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Lesson Plan #1 Wednesday, March 19, 2014 Content standards that are the target of student learning (list

the complete text of the relevant parts of each standard): (TPE 1) 1.4 Sight-read simple melodies in the treble clef or bass clef. 2.3 Perform on an instrument a repertoire of instrumental literature representing various genres, styles, and cultures with expression, technical accuracy, tone quality, and articulation, by oneself and in ensembles (level of difficulty: 1 on a scale of 16). Learning Objectives (both content and language): (TPE 1) 1. Students will sight-read La Rejouissance without stopping. 2. Long-term: Students will learn to play La Rejouissance with correct notes, rhythms, good ensemble tone and balance. 3. Students will learn the history behind the composition and first performance of La Rejouissance, while practicing their note reading skills. 4. Students will begin rehearsing this piece to correct any rhythm and pitch errors. Resources and Materials: (TPEs 4,9) 1. Parts for La Rejouissance, (from Royal Fireworks, by G. F. Handel, arranged by Mark Williams), one per student. 2. Worksheet on Royal Fireworks Instructional Strategies and Learning Tasks to Support Student Learning (what you and the students will be doing) (TPEs 1,4,5,6,9,10) 1. Follow the usual warm-up procedure with the Breathing and Buzzing routine and lines from the Musicianship Through Your Instrument book. 2. Pass out parts for La Rejouissance to each student. 3. Introduce the piece: This piece of music is from a larger work by George Frederic Handel, which is entitled Royal Fireworks. Does anyone remember learning a little about Handel and this piece of music from a few weeks ago? (Handel was the Musician of the Week that week). Have students share what they remember from that discussion. What does La Rejouissance mean? (The Rejoicing) What language is it? (French) What were they rejoicing, or celebrating? (The end of a war)

The melody of this piece gets passed around from section to section. Sometimes one section gets to play the entire melody, and sometimes they only get to play a small part of it. Look at your part while I play the flute part at measure 17, and see if your part has parts of the melody somewhere in it. Bass voices, you might not have the melody, but see if your part has a similar rhythm as the melody. Play flute part from measure 17 to 32 The melody starts in the 1st altos and 1st trumpets. 4. Follow the usual procedure for sight-reading a new piece, which is to review the time signature, key signature, scan the part for accidentals, expressive markings and repeats, and to silently finger the part for 1 minute. Who can raise their hand and tell the class what our time signature is for this piece? (4/4 time) What does that mean? (There are 4 beats in the measure and the quarter note gets one beat.) Raise your hand if you have pick-up notes. (1st alto saxes and 1st trumpets). When does the next group of instruments enter? (Measure 1, beat 4: clarinets, 2nd altos, 2nd trumpets, F horn, trombones, tuba, and percussion). When do all remaining sections enter? (Flutes and oboe enter measure 4, beat 4). What is our first dynamic level? (Forte) Are there any repeats? (No) What is the key signature for C instruments: flutes, oboe, bassoon low brass and percussion? (Eb Major, 3 flats) For Bb instruments: clarinets, tenor saxes, trumpets? (F Major, 1 flat) For altos? (C Major) For F horn? (Bb Major, 2 flats) Are there any accidentals not in the key signature? (measure 15 for cls, a. saxes, tpts; measure 31 flutes). Circle the accidentals in that measure, and remember that the accidental carries through the entire measure. Silently finger your part for one minute. If you have a fingering question, you may quietly ask your stand partner, or me if neither of you know the answer.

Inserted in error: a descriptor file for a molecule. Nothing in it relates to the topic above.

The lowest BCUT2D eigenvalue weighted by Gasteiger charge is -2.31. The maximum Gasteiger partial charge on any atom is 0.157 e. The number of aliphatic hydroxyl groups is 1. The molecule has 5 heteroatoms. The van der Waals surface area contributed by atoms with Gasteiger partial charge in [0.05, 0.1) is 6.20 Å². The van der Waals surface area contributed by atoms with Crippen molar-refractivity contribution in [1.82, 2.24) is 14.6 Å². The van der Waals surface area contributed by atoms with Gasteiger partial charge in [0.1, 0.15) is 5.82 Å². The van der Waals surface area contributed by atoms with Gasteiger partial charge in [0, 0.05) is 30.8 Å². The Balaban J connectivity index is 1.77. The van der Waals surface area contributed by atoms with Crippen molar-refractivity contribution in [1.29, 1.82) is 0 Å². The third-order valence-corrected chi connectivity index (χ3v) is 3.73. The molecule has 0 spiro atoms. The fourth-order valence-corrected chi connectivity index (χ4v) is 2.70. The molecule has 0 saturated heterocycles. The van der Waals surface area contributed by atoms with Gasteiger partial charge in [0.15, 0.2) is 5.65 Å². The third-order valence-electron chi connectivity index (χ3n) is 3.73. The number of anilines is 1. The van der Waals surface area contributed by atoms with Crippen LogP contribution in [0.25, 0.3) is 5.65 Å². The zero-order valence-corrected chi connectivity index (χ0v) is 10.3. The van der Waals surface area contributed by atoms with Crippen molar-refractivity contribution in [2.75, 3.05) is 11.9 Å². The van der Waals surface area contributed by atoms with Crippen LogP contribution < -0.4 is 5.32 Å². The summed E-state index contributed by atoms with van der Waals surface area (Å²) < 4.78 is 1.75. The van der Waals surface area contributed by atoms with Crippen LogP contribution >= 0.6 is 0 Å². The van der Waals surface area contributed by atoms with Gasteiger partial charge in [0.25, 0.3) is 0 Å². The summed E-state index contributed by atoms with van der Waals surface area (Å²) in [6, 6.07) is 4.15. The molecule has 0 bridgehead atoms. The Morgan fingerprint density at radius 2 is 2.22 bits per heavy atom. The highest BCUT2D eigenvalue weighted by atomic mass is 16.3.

Now lets sight-read the whole piece without stopping. Try to keep counting and keep going, even if you make a mistake. If you get lost, listen for the big measure numbers that I will give and try to come back in. Dont play as loud as you can when sight-reading! Listen to each other and concentrate on counting and playing right notes instead. Sight-read through the entire piece, only stopping and starting again if most students get lost. 5. Pass out Note Worksheet on Royal Fireworks, according to clef. Instruct the students to fill in the letter names of the notes to complete the story on Royal Fireworks. Ask for volunteers to read one sentence each of the story. Discuss. 6. Rehearse the beginning of La Rejouissance, clarifying rhythms and pitches, and particularly working on entrances.

Formal and Informal Assessments: (TPE 2) Formal: Note Worksheet on Royal Fireworks Informal: Class discussion on history

Name:____________________ La Rejouissance, from Royal Fireworks G. F. Handel Directions: Fill the blanks with the note names to complete the story of the Royal Fireworks.

eorge Frederic Handel was born in 1685 in Germany, but lived in

ngland for

much of his life. He was one of the most influential

omposers of the

aroque

Period. His most famous works include the Messiah, Water Music, and Royal

ireworks. The

Royal Fireworks is a five-movement work that was composed in 1749 to celebrate the end of the War of

ustrian Succession. It was background music for the royal fireworks, which unfortunately

set fire to the wooden building that was specially made for the celebration. The music itself was more

successful. The rehearsal that happened six days before the

isastrous performance

attracted more than twelve thousand people. It was originally written for 24 oboes, 12 bassoons, 9

trumpets, 9 horns, 3 pairs of kettle drums (the ancestor of the timpani), and side drums (snare drums).

La Rejouissance is the

ourth movement, and refers to the rejoicing that England was

experiencing at the end of the long war.